Tory policy vote approves no mandatory union membership
After Ontario Progressive Conservative leader Tim Hudak’s relentless attack on unionized workers, it came as no surprise that the party voted in favour of a policy that would eliminate the mandatory collection of union dues at this past weekend’s convention. What was surprising was that the vote was divided, with just 53 per cent of delegates voting in favour of the motion. Some party members feared that this and other anti-worker policies would drive union members away from the party.
Tim Hudak’s labour policies targeted by documentary
The Ontario Public Service Employees’ Union (OPSEU) launched a 20-minute documentary in London, Ontario, which demonstrates the havoc that Tim Hudak’s proposed labour legislation will wreak on Ontario’s workers. The film features stories from the United States where similar legislation has been implemented. One of the elements of the legislation has meant that states with so-called “Right to Work” legislation pay workers, on average, $1500 less. The documentary’s premiere aired at the same time as the convention of the Progressive Conservative Party of Ontario
Public sector unions brace for tough, divisive bargaining
With 17 of 27 federal public service contracts expiring in 2014, the leaders of 18 unions representing public sector workers held a summit in Montreal on Tuesday, Sept. 24 to develop a common strategy. The union leaders are anticipating that bargaining will be difficult, as some government officials have already announced their intention to overhaul sick days and replace them with short-term disability leaves and challenge mandatory dues collection. With bargaining happening a year in advance of the next federal election, some fear that bargaining will be influenced by the Tories’ electoral strategy.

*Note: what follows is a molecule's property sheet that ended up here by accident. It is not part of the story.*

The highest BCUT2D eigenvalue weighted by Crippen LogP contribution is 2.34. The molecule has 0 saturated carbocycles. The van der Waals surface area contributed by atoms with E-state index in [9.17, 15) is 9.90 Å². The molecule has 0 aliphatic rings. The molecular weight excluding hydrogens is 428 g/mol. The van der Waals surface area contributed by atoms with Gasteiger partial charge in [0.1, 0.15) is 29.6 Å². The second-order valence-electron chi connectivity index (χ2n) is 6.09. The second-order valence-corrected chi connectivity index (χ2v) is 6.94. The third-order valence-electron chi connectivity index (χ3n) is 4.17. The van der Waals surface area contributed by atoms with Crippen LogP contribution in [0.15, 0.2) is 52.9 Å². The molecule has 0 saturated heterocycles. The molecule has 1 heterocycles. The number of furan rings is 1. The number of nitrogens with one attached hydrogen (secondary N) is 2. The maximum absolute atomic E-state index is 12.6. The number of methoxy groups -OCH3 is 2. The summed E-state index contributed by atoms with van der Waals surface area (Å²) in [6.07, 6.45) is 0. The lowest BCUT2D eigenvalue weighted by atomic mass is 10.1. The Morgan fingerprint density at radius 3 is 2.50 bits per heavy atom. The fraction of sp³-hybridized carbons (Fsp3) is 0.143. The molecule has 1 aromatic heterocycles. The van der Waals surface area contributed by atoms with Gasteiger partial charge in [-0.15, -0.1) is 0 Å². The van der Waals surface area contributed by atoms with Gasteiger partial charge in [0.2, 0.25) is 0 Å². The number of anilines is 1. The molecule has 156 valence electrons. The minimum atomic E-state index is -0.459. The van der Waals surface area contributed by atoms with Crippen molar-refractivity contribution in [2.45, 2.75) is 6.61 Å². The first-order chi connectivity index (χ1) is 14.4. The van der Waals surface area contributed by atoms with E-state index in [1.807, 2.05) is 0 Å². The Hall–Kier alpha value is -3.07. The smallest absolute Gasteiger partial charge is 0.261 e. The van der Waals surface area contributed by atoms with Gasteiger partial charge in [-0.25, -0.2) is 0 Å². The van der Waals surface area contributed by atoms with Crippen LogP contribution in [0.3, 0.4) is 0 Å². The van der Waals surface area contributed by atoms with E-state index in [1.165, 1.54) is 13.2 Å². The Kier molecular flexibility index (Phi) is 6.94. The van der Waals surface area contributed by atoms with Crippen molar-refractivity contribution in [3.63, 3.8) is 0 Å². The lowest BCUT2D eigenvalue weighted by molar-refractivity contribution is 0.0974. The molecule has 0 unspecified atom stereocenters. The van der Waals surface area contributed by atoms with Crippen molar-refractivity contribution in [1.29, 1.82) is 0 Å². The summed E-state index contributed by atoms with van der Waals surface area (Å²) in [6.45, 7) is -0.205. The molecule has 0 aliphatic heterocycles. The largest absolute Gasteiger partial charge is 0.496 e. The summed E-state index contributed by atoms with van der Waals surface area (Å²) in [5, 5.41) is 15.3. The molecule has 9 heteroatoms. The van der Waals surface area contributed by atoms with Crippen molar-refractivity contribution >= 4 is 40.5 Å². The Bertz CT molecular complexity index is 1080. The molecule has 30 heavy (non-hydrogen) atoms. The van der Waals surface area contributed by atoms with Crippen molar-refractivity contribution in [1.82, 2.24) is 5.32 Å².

Union representing Real Canadian Superstore employees in Alberta serves strike notice
8,500 Real Canadian Superstore workers from across Alberta have served notice for their intent to strike, with a strike date set for October 6. According to the union, UFCW Local 401, Loblaw’s is proposing to cut wages by 30-40%. Employees rejected this offer and are demanding that workers be given more opportunity to work more hours, as the vast majority of workers work 20 hours a week or less.
Vale mine death plea disappoints union